Seyi Jung ’24
Chemical and Biological Engineering
Light-controlled Selective Protein Degradation
The Avalos Group aims to develop more efficient methods to produce biofuel such as isobutanol from yeast. I helped to develop and test optogenetic circuits, which can be used to control genetic and metabolic pathways via light-controlled protein degradation. I implemented and tested the pairing of protein to degron, a portion of a protein that is important in regulation of protein degradation rates, using the ALFA nanobody system for selective protein degradation. The system was later placed under light-controlled promoters. I also analyzed and organized the experimental results that tested the effectiveness of the ALFA nanobody system and the optogenetic circuits. I gained hands-on experience in yeast engineering, cloning, plasmid construction, and data analysis. It was a great pleasure to design and successfully construct plasmids, which are genetic structures in a cell that replicate independently of the chromosomes. I also enjoyed theorizing about the possible applications of optogenetic circuits for not only isobutanol production, but also for multiple other metabolic pathways in yeast. This has been a great learning experience, and I plan to continue exploring the kinetics and application of optogenetic circuits throughout my junior independent research project.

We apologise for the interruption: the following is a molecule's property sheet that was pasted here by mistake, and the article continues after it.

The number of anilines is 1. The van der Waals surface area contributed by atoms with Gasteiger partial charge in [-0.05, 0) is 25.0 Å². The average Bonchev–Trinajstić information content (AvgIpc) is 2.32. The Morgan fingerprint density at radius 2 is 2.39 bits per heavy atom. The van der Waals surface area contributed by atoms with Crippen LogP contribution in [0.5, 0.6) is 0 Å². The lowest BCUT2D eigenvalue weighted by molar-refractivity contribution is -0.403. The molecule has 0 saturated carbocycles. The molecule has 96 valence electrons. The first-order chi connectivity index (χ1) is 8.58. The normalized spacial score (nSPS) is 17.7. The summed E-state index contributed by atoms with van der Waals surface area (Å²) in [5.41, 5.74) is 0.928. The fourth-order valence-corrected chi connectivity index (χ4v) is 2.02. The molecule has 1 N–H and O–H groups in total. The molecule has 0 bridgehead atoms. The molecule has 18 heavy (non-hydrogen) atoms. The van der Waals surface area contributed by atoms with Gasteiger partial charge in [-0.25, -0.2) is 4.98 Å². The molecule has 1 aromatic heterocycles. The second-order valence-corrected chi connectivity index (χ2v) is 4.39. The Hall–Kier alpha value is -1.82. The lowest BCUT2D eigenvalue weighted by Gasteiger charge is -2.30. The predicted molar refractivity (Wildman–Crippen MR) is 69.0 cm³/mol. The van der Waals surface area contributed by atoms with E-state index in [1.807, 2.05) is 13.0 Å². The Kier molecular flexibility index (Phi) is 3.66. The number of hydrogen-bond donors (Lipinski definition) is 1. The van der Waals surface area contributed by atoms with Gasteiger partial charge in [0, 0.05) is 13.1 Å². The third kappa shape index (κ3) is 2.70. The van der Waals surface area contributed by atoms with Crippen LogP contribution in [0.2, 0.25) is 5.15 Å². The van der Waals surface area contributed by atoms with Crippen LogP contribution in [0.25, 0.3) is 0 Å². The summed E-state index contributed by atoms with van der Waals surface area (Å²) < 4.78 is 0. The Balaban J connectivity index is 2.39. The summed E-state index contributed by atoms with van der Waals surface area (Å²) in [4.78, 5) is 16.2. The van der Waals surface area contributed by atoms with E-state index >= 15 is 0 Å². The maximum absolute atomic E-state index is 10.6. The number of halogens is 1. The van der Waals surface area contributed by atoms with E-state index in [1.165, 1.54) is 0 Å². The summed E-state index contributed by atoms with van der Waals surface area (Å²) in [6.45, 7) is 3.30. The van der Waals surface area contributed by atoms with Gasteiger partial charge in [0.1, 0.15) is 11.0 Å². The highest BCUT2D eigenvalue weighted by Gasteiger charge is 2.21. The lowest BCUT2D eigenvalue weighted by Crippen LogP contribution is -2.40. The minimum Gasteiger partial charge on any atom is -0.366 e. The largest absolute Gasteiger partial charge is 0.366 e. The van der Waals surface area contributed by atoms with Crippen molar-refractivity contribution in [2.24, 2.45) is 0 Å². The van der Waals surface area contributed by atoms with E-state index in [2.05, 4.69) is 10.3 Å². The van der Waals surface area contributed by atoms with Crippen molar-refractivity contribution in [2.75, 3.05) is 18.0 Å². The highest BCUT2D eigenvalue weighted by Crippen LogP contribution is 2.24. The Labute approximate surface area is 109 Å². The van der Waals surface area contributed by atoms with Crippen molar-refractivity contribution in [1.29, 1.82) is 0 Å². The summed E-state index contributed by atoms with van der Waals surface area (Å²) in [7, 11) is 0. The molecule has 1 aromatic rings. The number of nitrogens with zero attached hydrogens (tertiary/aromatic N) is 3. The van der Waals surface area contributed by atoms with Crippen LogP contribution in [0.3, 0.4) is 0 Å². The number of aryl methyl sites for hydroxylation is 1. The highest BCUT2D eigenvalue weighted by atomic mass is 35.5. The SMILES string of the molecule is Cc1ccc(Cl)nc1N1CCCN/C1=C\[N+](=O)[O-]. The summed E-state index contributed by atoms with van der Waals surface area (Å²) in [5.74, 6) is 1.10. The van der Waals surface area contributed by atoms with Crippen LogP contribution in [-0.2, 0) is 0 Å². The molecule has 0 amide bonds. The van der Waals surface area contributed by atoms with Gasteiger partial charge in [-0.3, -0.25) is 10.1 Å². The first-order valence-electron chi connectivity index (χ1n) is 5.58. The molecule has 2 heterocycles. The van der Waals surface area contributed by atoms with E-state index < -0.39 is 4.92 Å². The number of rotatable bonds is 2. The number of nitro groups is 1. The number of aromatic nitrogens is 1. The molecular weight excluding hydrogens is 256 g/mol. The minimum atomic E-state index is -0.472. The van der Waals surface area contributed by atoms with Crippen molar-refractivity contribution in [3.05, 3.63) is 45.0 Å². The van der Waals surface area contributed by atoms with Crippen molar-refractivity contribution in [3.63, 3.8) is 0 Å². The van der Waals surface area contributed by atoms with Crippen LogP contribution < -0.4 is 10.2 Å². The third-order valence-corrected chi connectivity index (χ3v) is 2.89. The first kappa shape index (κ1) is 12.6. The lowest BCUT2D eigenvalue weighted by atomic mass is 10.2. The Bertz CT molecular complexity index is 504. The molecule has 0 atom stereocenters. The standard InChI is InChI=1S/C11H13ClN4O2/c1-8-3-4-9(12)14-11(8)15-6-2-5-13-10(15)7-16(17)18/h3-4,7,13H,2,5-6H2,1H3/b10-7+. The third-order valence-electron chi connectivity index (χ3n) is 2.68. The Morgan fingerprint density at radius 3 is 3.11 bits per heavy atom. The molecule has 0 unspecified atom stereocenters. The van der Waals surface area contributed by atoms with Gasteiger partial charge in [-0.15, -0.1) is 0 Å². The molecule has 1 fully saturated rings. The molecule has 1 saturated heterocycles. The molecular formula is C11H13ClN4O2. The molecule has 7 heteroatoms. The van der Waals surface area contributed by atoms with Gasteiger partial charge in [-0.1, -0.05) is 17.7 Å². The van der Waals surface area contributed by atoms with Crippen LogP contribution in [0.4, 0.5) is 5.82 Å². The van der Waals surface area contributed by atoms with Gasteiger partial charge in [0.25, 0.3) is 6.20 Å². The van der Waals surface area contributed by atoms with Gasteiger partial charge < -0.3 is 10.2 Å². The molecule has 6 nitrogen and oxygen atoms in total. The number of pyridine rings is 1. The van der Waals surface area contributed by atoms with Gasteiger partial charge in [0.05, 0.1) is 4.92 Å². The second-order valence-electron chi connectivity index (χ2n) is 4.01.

Innovation and a New Energy Future
Avalos Group, Department of Chemical and Biological Engineering and the Andlinger Center for Energy and the Environment, Princeton University - Princeton, New Jersey
José Avalos, Associate Professor of Chemical and Biological Engineering and the Andlinger Center for Energy and the Environment; Allison Tang, Ph.D. candidate, Chemical and Biological Engineering